Over the years, Li and Xi's relationship grew into a direct and stable political relationship. When Li Xi was party chief in Guandong Province, China's most economically developed region, he had the support and direction of Xi Jinping in launching an "anti-corruption" campaign against local officials who were hostile to Beijing and the CCP Central Committee. This campaign toppled several high-ranking local officials, and according to official CCP reports, during the year Li served as Guandong party chief, the provincial disciplinary authorities investigated 697 provincial officials and 7,724 county-level officials. The "purge" that Li carried out in Guandong, which broke up several interconnected "cliques" of local officials, greatly contributed to Xi Jinping's firm control over Guandong, and likely demonstrated to Xi that Li is a reliable, effective enforcer who can help him complete his consolidation of power in the CCP.

Head Of The CCDI

Li Xi is the new Secretary of the Central Commission for Discipline Inspection (CCDI), the CCP "anti-corruption" organ responsible for enforcing party discipline and for imposing the will of the Xi Jinping and the CCP Central Committee upon party officials at all levels. Widely feared by CCP officials, the powers of the CCDI have been expanded dramatically since Xi Jinping assumed leadership of the CCP in 2012, and it has "vertical" authority that gives it the final say in "disciplinary" matters in the CCP, even against local enforcement committees. The agency has been instrumental to Xi in eliminating political opponents and consolidating power.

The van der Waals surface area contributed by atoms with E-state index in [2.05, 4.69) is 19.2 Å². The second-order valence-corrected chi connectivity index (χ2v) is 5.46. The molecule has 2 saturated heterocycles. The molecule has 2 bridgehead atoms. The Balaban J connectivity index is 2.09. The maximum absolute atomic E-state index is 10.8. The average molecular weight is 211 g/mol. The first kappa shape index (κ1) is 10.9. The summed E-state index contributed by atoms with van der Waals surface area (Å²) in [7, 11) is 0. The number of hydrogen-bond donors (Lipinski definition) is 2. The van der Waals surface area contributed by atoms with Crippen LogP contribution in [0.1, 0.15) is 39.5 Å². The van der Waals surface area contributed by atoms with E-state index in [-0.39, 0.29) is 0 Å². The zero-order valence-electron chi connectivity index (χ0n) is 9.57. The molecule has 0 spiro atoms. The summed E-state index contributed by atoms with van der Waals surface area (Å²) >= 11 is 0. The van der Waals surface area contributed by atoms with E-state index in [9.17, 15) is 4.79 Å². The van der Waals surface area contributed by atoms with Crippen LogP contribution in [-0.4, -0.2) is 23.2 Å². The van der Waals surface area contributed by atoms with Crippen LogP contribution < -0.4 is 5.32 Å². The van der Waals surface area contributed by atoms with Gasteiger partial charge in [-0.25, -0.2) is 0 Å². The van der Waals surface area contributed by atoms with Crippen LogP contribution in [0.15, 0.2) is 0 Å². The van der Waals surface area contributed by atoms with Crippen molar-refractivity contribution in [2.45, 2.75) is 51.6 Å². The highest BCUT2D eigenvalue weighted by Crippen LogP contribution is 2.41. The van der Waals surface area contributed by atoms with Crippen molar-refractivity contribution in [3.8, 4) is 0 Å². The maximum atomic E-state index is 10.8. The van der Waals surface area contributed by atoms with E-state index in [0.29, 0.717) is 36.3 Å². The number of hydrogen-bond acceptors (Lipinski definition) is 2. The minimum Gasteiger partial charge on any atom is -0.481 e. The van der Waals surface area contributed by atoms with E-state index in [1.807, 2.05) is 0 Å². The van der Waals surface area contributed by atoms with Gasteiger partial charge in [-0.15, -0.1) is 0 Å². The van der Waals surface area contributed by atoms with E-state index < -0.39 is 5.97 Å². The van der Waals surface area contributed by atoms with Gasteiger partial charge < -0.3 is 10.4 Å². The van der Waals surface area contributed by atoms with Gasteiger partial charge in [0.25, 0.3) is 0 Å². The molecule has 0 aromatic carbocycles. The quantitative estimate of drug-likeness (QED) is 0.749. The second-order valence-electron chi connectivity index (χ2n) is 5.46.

The CCDI also has the authority to secretly detain CCP officials without prior court approval, and its jurisdiction covers all aspects of life in China, including the military, industry, agriculture, commerce, and academia.

During the five years that Chinese Vice President Wang Qishan headed the CCDI in Xi's first term, there was a saying in CCP officialdom: "Party officials are not afraid of anything but Old Wang coming to talk to you."

Li Xi's "anti-corruption" campaign as party chief in Guangdong was in effect a dry run for his current job as CCDI chief. In the next five years, under the instruction and leadership of Xi Jinping, it is highly likely that he will further purge the CCP of anti-Xi forces in order to create a favorable intra-party environment that will enable Xi to smoothly implement major policy changes and strategic decisions.

*Chris King is Senior Research Fellow for the MEMRI Chinese Media Studies Project. King was an active participant in the student protests in China in 1989.


[1] See MEMRI Inquiry & Analysis No. 1665, Xi Jinping's Politburo – Part 5: Zhao Leji, November 7, 2022.